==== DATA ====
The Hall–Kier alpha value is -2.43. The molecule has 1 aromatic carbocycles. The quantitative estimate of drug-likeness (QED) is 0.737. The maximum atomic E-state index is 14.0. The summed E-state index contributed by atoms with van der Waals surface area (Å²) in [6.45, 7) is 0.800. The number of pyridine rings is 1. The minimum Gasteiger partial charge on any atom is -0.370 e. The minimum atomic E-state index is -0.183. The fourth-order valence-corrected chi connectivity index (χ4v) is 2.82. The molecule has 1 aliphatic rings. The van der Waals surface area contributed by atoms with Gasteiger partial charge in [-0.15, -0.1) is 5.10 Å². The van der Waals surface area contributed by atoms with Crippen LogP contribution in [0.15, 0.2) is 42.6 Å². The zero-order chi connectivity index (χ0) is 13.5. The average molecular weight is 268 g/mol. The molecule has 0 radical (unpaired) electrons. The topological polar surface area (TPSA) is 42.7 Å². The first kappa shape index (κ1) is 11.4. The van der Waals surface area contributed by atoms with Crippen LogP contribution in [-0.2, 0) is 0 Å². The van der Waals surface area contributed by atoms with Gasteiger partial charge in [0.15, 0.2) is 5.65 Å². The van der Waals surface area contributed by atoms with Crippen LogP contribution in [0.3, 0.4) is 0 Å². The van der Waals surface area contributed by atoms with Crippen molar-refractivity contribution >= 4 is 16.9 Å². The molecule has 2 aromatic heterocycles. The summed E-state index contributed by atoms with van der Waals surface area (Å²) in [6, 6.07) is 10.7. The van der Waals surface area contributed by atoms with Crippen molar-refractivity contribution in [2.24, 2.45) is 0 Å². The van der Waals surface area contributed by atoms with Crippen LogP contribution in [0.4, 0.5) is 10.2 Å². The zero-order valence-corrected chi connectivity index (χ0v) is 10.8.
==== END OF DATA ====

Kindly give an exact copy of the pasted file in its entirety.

The Hall–Kier alpha value is -2.43. The molecule has 1 aromatic carbocycles. The quantitative estimate of drug-likeness (QED) is 0.737. The maximum atomic E-state index is 14.0. The summed E-state index contributed by atoms with van der Waals surface area (Å²) in [6.45, 7) is 0.800. The number of pyridine rings is 1. The minimum Gasteiger partial charge on any atom is -0.370 e. The minimum atomic E-state index is -0.183. The fourth-order valence-corrected chi connectivity index (χ4v) is 2.82. The molecule has 1 aliphatic rings. The van der Waals surface area contributed by atoms with Gasteiger partial charge in [-0.15, -0.1) is 5.10 Å². The van der Waals surface area contributed by atoms with Crippen LogP contribution in [0.15, 0.2) is 42.6 Å². The zero-order chi connectivity index (χ0) is 13.5. The average molecular weight is 268 g/mol. The molecule has 0 radical (unpaired) electrons. The topological polar surface area (TPSA) is 42.7 Å². The first kappa shape index (κ1) is 11.4. The van der Waals surface area contributed by atoms with Crippen LogP contribution in [-0.2, 0) is 0 Å². The van der Waals surface area contributed by atoms with Gasteiger partial charge in [0.15, 0.2) is 5.65 Å². The van der Waals surface area contributed by atoms with Crippen LogP contribution in [0.3, 0.4) is 0 Å². The van der Waals surface area contributed by atoms with Crippen molar-refractivity contribution >= 4 is 16.9 Å². The molecule has 2 aromatic heterocycles. The summed E-state index contributed by atoms with van der Waals surface area (Å²) in [6, 6.07) is 10.7. The van der Waals surface area contributed by atoms with Crippen molar-refractivity contribution in [2.24, 2.45) is 0 Å². The van der Waals surface area contributed by atoms with Crippen LogP contribution in [0.4, 0.5) is 10.2 Å². The zero-order valence-corrected chi connectivity index (χ0v) is 10.8.